Dr. Marty Goldstein:
Tag teams. It used to be important to follow, and it is so downgraded the fans don’t care.
The tag team division is hurt the most. Wrestling from past years had great tag teams. Arn Anderson and Tully Blanchard, The Rockers, The Road Warriors,The Minnesota Wrecking Crew , The Wild Samoans just to name a few. Plus all the tag teams that Captan Lou Albano managed. Tag team matches use to be full of psychology. If you watch Arn Anderson ,Tully Blanchard vs The Rockers in any match they ever had ,fans would be on their feet at all the right moments. Their matches for me were absolutely the most entertaining on the card and used the most ring psychology. I think due to tv time constraints tag team matches are way too short and do not have the same impact as the matches of earlier years.
Question 2: Due the medical issues wrestlers seem prone to, such as injuries, drug use, and short lifespans affect your ability to enjoy the product? And as a fan/wrestler, what level of responsibility do you feel for the perpetuation of these problems?
Dr. Marty Goldstein:
I really got soured on watching the product after Eddy when they exploited his death in angles. I saw little kids I was raising, emotionally invested in Guerrero, and it was impossible to explain the angles that followed after the tribute to them. It was sickening.
Having lived the life to some extent I don’t feel at all responsible. Theatre has alcoholism, drug abuse, high drama, and no one calls for them to be lily-white. This is a business that will by nature attract free-spirits, high strungs, aggressive athletes, ego-driven showoffs, and even the odd half-normal person. They all must find ways to get by, cope, and survive. Almost without exception they are responsible for their own decisions and actions.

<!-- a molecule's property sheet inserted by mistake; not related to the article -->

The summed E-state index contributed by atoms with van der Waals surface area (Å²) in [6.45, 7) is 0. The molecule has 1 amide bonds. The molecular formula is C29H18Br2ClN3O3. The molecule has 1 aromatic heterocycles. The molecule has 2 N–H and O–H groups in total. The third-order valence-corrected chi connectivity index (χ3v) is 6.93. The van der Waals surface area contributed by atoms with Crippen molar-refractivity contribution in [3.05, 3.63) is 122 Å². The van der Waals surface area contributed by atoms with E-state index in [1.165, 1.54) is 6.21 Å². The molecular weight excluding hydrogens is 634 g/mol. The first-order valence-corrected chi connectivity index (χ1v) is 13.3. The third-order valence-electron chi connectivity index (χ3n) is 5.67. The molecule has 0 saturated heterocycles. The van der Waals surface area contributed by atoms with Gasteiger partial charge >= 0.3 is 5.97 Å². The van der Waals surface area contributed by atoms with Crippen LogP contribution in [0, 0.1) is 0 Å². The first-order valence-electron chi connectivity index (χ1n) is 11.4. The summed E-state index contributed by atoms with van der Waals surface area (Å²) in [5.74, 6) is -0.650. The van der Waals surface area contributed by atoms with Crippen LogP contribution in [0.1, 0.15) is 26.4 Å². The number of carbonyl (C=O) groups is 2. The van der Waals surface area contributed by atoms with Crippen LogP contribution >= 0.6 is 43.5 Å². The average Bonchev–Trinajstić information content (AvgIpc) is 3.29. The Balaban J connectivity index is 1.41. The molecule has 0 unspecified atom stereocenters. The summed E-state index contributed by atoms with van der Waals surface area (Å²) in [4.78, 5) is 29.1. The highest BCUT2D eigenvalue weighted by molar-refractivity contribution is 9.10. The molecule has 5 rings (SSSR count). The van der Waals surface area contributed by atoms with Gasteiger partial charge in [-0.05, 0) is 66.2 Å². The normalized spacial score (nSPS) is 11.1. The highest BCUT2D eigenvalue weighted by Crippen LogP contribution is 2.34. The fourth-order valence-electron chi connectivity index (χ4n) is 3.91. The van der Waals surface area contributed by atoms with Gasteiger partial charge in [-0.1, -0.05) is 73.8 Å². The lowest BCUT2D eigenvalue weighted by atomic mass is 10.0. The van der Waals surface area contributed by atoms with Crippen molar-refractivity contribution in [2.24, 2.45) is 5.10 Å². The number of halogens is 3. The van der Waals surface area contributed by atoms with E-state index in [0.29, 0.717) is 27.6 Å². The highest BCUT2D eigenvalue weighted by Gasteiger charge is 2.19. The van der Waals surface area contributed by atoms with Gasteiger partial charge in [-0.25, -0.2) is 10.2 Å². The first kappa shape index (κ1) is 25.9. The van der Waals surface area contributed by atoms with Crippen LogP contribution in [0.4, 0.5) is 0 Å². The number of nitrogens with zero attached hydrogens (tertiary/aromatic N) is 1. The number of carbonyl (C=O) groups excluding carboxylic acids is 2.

Each wrestler has to take responsibility for his or her own actions. Yes injuries are a huge part of this business. It is up to each indivdual on how he or she deals with them. No one makes wrestlers take drugs,or steroids. It is each wrestlers choice to do so. Short life spans are very unfortunate but , it is their choices that lead to early demises.
I will enjoy wrestling no matter what, but it gets depressing when so many people die young. I know the WWE offers rehab like any other big business, but at the end of the day, the responsibility lies in the individual: if you have a drug problem, grow a pair, own up to the problem, and get some damn help.
Question 3: Even in this era of the so-called smark fan base, what is the one false tenet or urban myth the the average fan believes is true which frustrates you the most?
There are some very knowledgeable smarks who come to the shows regularly. Believe it or not they do influence booking and storylines , but smarks have absolutely no idea of what it takes to do what we do. They have no clue on how much training, gym time and film studying we do. When it comes down to it smarks really know nothing about what really goes on.